Revenue for Q4 was C$75.3m, down 3% versus the same period a year ago, but up 14% over the previous quarter.

In terms of geographic split, sales in Q4 from the US and Canada decreased by 28% versus the same period last year, but this was partially offset by a 41% y/y increase in international revenue (which Evertz defines as markets outside of the US and Canada).  International revenue rose by 23% versus the previous quarter, while sales in the US and Canada decreased by 28%.

Revenue for the full year was C$286.5, a 9% y/y decline. 

Annual revenue from the US and Canada declined 26% versus last year, while international revenue was up by 24% over last year.

The company’s gross margins slipped a bit to 58% (versus 61% last year).  On the earnings conference call, the company attributed this to pricing pressures and the cost of international expansion.

Overall, this was a strong performance from Evertz.  The company’s international growth is particularly notable. 

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Wegener Issues Preliminary Results

Wegener, which was delisted from the NASDAQ earlier this year, issued preliminary operating results for the third quarter ended May 28, 2010. Final results for the third quarter of fiscal 2010 will be released on July 12, 2010.

According to the company’s press release  preliminary operating results for the third quarter of fiscal 2010 were revenues of $2.1 million and a net loss of approximately $(487,000) or $(0.04) per share compared to revenues of $2.9 million and a net loss of $(883,000) or $(0.07) per share for the same period in fiscal 2009.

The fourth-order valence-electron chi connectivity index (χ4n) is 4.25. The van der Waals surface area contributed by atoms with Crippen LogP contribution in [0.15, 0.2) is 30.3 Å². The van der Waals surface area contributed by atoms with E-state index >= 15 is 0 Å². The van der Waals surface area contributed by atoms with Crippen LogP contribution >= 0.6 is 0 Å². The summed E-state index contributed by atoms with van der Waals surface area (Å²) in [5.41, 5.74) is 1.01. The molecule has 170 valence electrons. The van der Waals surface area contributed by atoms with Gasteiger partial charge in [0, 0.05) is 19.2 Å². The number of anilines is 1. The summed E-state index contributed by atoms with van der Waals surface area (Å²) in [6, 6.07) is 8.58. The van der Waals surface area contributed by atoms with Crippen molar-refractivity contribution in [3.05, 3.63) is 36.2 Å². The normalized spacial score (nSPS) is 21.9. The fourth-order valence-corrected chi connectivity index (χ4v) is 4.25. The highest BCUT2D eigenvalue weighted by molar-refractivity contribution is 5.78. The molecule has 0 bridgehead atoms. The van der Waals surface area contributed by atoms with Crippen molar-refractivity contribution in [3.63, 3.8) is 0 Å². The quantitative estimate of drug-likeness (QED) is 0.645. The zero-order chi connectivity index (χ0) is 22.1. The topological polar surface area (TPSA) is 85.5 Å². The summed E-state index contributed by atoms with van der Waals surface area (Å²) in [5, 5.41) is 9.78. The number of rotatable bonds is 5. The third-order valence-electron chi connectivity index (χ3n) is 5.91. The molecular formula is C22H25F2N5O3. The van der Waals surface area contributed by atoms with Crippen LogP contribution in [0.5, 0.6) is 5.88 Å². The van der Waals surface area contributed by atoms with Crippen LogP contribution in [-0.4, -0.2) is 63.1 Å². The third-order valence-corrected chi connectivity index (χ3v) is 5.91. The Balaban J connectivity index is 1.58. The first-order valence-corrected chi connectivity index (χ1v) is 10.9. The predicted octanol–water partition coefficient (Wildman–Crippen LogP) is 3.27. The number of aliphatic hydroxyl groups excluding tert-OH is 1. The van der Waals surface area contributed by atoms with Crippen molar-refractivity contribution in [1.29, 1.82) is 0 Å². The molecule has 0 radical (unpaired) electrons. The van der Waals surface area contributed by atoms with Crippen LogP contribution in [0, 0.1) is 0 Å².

Company President & CEO Troy Woodbury said that “bookings performance in the third quarter was an improvement over the first and second quarters of fiscal 2010, but there is significant room for improvement.”

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French Employees Protest Grass Valley Sale

TVB reports that nearly 200 Grass Valley employees at the company’s facility in Rennes France went on strike to protest the shutdown of production. Grass Valley, which has been for sale for what seems like forever, is one the broadcast industry’s most storied names. 

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Dolby Opens R&D Center in China

Dolby Labs announced that it’s first “from the ground up” R&D facility outside of the US will be based in China.  In the company’s press release, Dolby VP Mahesh Sundaram said “China is strategically important to Dolby. The establishment of Dolby China’s R&E Center is an important milestone as part of our continued commitment to China and innovation.”  The facility will focus on sound technology.

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Technicolor Opens New Lab in Palo Alto

Meanwhile, French technology provider Technicolor (formerly known as Thomson) has announced that it is planning a new lab in Palto Alto, CA.  The company says the new lab will focus on the personalization of digitally delivered content, and enhance the company’s research skills in content discovery.   The company also says it chose Palo Alto for its proximity to excellent universities and for the potential for interaction within the Silicon Valley technology ecosystem.

 

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Broadcast Technology Vendor Confidence Beginning to Return